PSI, CR1 (4.8)pre: 120° (12°)
post: 115° (10°)

6 (28.6) KS:
53.6 (8.3)
54 (12.2)

85.4 (15.5)
86 (14.8)
** TS: 51.4 (17)
PS: 11.5 (3.9)
SS: 4.6 (2.5)
FS: 35.3 (12.3)
TS: 23.4 (23.1) *
PS: 4.8 (5.3)
SS: 3 (2.4)
FS: 15.2 (16.3)
Abbreviations: ROM: range of motion, MUA: manipulation under anaesthesia, KSS: Knee Society Score, KS: knee score, FS: function score, FJS: Forgotten Joint Score, WOMAC: Western Ontario and McMaster Universities Arthritis Index, TS: total score, PS: pain score, SS: stiffness score, FS: function score, SD: standard deviation, OTS: off-the-shelf implants, PSI: patient-specific implants, CR: cruciate-retaining, PS: posterior-stabilised, pre: preoperative, post: postoperative, ns: no statistically significant difference * p < 0.05, ** p < 0.01, *** p < 0.001. 1 clinical outcome scores at last follow up.
Table 4. Radiological outcome.
Table 4. Radiological outcome.
Author (Year)Implant SystemMean FFC (SD)Mean FTC (SD)Mean Tibial Slope (SD)Mean HKA 1
(SD) or (Range)
> ±3° HKA OutliersFemorotibial Angle 1Optimal Tibial Fit a Resp. Relative Undercoverage b
Demange (2015) [27]OTS 21.1% a
PSI 3.3° (4.9°)
−0.9° (3.8°)
75.8% a
(2018) [16]
OTS, CR 8.2°
(−18.2°–+15.7°) median 5.6°
(−10.1°–+12.5°) median 1.7°
PSI, CR 9.0°
median 5.7°
median 0.7°
(2014) [19]
OTS88.32° (1.51°)*87.81 (1.54)ns87.12° (1.73°)ns 1.68° (3.65°)**43.1%
PSI87.37° (3.87°) 87.71° (1.44°)86.42° (2.61°) −0.47° (3.15°)29.6%
(2019) [20]
OTS 88.54° (1.5°) 4.00° (2.5°) −3.32°
ns 2.29° (3.8°)
PSI 1 91.08° (1.9°) 6.40° (2.9°) −3.97° (3.5°)−1.34° (4.6°) 4.09° (2.7°)
PSI 2 89.89° (1.0°) 5.53° (3.9°) −3.89° (3.46°)−0.35° (1.8°) 4.1° (3°)
(2019) [23]
OTS 1 23% a + b***
OTS 2 25% a + b
OTS 3 34% a + b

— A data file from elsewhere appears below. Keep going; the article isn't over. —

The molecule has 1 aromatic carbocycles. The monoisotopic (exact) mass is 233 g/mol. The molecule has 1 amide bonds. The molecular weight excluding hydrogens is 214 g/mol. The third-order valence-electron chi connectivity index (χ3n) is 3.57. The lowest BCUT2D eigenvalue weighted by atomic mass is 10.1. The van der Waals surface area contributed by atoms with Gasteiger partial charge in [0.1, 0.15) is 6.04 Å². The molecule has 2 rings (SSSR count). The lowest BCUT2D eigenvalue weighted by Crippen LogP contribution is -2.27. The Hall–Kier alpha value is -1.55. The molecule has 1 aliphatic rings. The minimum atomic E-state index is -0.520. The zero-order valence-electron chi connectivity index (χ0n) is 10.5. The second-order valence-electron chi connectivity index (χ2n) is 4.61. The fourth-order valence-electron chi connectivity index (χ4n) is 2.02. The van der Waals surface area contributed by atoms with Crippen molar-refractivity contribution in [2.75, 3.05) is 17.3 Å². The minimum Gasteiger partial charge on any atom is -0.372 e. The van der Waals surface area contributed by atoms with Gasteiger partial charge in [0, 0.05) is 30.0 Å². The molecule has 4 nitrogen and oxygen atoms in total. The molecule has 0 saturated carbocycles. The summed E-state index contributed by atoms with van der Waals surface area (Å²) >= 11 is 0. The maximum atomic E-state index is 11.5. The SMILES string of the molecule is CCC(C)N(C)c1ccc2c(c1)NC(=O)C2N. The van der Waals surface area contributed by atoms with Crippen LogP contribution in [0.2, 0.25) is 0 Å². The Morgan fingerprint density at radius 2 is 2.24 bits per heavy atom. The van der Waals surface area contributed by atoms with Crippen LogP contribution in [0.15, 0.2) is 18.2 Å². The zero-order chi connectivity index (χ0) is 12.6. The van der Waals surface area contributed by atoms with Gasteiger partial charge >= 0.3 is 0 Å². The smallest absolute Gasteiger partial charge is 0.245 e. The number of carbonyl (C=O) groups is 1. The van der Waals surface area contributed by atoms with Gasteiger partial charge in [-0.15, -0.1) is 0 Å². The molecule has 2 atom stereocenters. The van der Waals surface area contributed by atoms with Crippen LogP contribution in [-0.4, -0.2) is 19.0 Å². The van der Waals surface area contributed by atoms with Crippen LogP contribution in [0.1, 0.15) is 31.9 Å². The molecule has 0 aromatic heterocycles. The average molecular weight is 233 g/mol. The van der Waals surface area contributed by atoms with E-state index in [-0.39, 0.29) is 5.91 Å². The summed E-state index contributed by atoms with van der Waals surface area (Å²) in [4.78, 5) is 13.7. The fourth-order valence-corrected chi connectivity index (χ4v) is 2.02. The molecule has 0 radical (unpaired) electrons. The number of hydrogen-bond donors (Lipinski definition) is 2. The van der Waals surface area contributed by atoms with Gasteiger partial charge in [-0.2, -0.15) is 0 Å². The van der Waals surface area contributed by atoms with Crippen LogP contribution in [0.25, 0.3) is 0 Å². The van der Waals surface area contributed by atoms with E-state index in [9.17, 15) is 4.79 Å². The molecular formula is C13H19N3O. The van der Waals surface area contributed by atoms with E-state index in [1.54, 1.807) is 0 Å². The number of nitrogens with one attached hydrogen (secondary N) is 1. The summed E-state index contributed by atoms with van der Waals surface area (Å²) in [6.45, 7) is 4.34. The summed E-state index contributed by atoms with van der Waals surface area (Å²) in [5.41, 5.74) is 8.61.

PSI 80% a + b
White and Ranawat
(2016) [26]
OTS, CR 5° (1°) −4° (3°)nsns
OTS, PS 4° (1°) −1° (7°)
PSI, CR 5° (1°) −3° (4°)
Abbreviations: FFC: frontal femoral component angle, FTC: frontal tibial component angle, pre-op: preoperative, post-op: postoperative, HKA: hip–knee–ankle, SD: standard deviation, OTS: off-the-shelf implants, PSI: patient-specific implants, CR: cruciate retaining, PS: posterior-stabilised, ns: no statistically significant difference. * p < 0.05, ** p < 0.01, *** p < 0.001. 1 varus knees were recorded as negative values and valgus as positive a 1 mm implant overhang to 1 mm tibial bone undercoverage b 1–3 mm tibial undercoverage.
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Moret, C.S.; Schelker, B.L.; Hirschmann, M.T. Clinical and Radiological Outcomes after Knee Arthroplasty with Patient-Specific versus Off-the-Shelf Knee Implants: A Systematic Review. J. Pers. Med. 2021, 11, 590.

AMA Style

Moret CS, Schelker BL, Hirschmann MT. Clinical and Radiological Outcomes after Knee Arthroplasty with Patient-Specific versus Off-the-Shelf Knee Implants: A Systematic Review. Journal of Personalized Medicine. 2021; 11(7):590.

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Moret, Céline Saphena, Benjamin Luca Schelker, and Michael Tobias Hirschmann. 2021. "Clinical and Radiological Outcomes after Knee Arthroplasty with Patient-Specific versus Off-the-Shelf Knee Implants: A Systematic Review" Journal of Personalized Medicine 11, no. 7: 590.